Lately there has been a rash of selfie deaths in the news—where people (although it’s usually reported in detail only if it happens to young women) die trying to get that perfect shot of themselves. It happened last weekend to two such women: Andrea Norton, who died in the Ozarks, falling off a cliff, and Sydney Monfries, who fell off a bell tower—each were trying to capture the moment for posterity on their camera phones and took a wrong step that ended in their death.
Jill Filipovic wrote an Op-Ed for CNN today, in response to the seemingly gleeful descriptions of how these women died:
The coverage of these two tragedies has been less than solemn. Norton, some early news reports said, died taking a selfie (it actually seems she fell after doing what millions of Americans do every day: positioning herself for a photo in a beautiful place).
Meanwhile, Monfries died, according to one lurid headline, “while trying to get Instagram photos” (authorities have offered no indication that taking pictures led her to fall). Meanwhile, a major US network headlined a piece “Selfie leads to two women’s deaths;” elsewhere on the internet, commenters on the many news stories about these women’s deaths were remarkably callous.
The implication, framed subtly in the headlines and blatantly in the comments, is clear: These two young women were so self-involved and vain that they didn’t notice they were inches from danger until it was too late
Friends, she’s not wrong here.
Just last week two men died falling from the Grand Canyon, at least one, a suspected selfie death, but you don’t see their picture plastered across CNN, or being mocked in comments section of outlets that report on it.
(Fun fact, 64 fatal falls have been recorded in the park’s history—15 of which were female, 49, male.)
There’s just something about our wretched society where we love to put immense pressure on women to look good, stay young, and be available for the constant gaze of anyone who feels entitled to their personhood, but when any woman buys into this, she’s mocked and derided, because how dare she want any of it?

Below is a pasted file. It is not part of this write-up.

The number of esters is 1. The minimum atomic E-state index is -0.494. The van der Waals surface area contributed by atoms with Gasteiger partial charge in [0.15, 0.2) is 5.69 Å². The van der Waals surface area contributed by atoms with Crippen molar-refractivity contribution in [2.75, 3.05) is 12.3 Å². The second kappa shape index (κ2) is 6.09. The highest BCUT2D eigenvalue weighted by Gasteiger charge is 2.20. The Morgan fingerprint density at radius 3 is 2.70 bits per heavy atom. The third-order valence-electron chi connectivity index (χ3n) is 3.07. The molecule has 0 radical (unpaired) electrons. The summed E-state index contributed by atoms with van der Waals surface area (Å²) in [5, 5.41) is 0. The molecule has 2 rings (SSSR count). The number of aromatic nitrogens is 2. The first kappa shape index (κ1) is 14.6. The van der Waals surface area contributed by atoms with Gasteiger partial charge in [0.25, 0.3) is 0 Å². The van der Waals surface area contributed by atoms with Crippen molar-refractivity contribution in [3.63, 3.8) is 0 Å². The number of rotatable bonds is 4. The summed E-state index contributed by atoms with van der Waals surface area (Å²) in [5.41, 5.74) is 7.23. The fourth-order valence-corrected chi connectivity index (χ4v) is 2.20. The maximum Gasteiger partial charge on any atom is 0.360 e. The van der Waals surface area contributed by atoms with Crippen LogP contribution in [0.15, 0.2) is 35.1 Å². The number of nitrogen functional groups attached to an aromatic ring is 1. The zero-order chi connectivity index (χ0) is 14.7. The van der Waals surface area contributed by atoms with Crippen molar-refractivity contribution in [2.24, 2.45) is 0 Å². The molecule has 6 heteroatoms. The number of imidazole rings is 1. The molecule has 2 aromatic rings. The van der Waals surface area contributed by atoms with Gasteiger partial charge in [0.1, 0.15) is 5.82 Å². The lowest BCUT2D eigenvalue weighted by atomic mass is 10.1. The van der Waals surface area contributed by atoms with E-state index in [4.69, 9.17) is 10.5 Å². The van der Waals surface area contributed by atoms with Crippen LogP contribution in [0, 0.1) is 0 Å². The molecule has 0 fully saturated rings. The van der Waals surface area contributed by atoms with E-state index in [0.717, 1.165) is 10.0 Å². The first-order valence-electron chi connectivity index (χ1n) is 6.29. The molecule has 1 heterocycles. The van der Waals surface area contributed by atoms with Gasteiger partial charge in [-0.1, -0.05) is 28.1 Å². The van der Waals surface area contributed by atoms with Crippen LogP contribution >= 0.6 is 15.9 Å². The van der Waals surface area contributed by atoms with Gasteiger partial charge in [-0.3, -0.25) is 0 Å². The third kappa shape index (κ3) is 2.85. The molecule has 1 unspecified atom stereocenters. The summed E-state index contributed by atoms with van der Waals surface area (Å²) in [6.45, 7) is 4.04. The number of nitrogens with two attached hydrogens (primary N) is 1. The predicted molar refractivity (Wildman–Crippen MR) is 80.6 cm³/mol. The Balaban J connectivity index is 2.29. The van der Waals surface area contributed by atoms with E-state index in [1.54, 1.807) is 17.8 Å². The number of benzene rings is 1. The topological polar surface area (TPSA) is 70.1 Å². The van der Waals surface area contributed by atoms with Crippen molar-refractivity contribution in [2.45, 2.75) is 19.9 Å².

There’s a certain type of person who just loves it when bad, avoidable, things happen to a woman because then they get to point and laugh because she had it coming. Make no mistake, these people always think we have it coming no matter what the circumstance.
If these women had only stayed home, they would be alive. If only they had gotten their heads out of their phones and engaged in society, none of this would have happened. This is all, entirely, on them. What did they expect?!
Hey, here’s another fun fact for you: homicide is a leading cause of death for women ages 20-44 in America although that number drops out of the top 10 once society deems us unf*ckable. It’s the third leading cause of death for women ages 20-24. Here’s yet another fun (I lost my thesaurus, maybe I mean depressing?) fact, via CBS News:
“…female homicide victims often die at the hands of men they know. More than half of the women who were murdered in 2017 worldwide were slain by an intimate partner or family member, according to the United Nations’ recent Global Study on Homicide. Eighty-two percent of homicide victims targeted by intimate partners are women.”
So what’s the point I’m trying to make?
Living on social media, being on our phones, curating our lives for our followers—it’s all a form of escape in a world that doesn’t offer a lot of forms of it to women. On social media you can block the trolls and live in a nicer world where you get to decide what gets showcased. Where things aren’t so bad. Where you can feel pretty and desirable, and your pictures can be filtered, and you’re at least in control of your image to a degree you can never have out in the real world. I don’t blame anyone for trying to live in a nicer world where they’re more in control, especially young women—and I certainly don’t laugh at their death when something horrible happens when they make a fatal mistake.
Selfies aren’t a new thing—friends, some of the oldest records of art we have are cave drawings that people did of their damn hands aka ancient selfies.
Women get mocked because they do something everyone does (men take selfies, too. I know, I know, I’m shocked as much as you are—I mean, hell, they even make portraits of themselves. Just ask that guy Picasso, or van Gogh), and have done, since before human history was recorded. Men die doing it, too. Yet it’s the women that get reported on so mercilessly.
…maybe we should stop that?
Header Image Source: Getty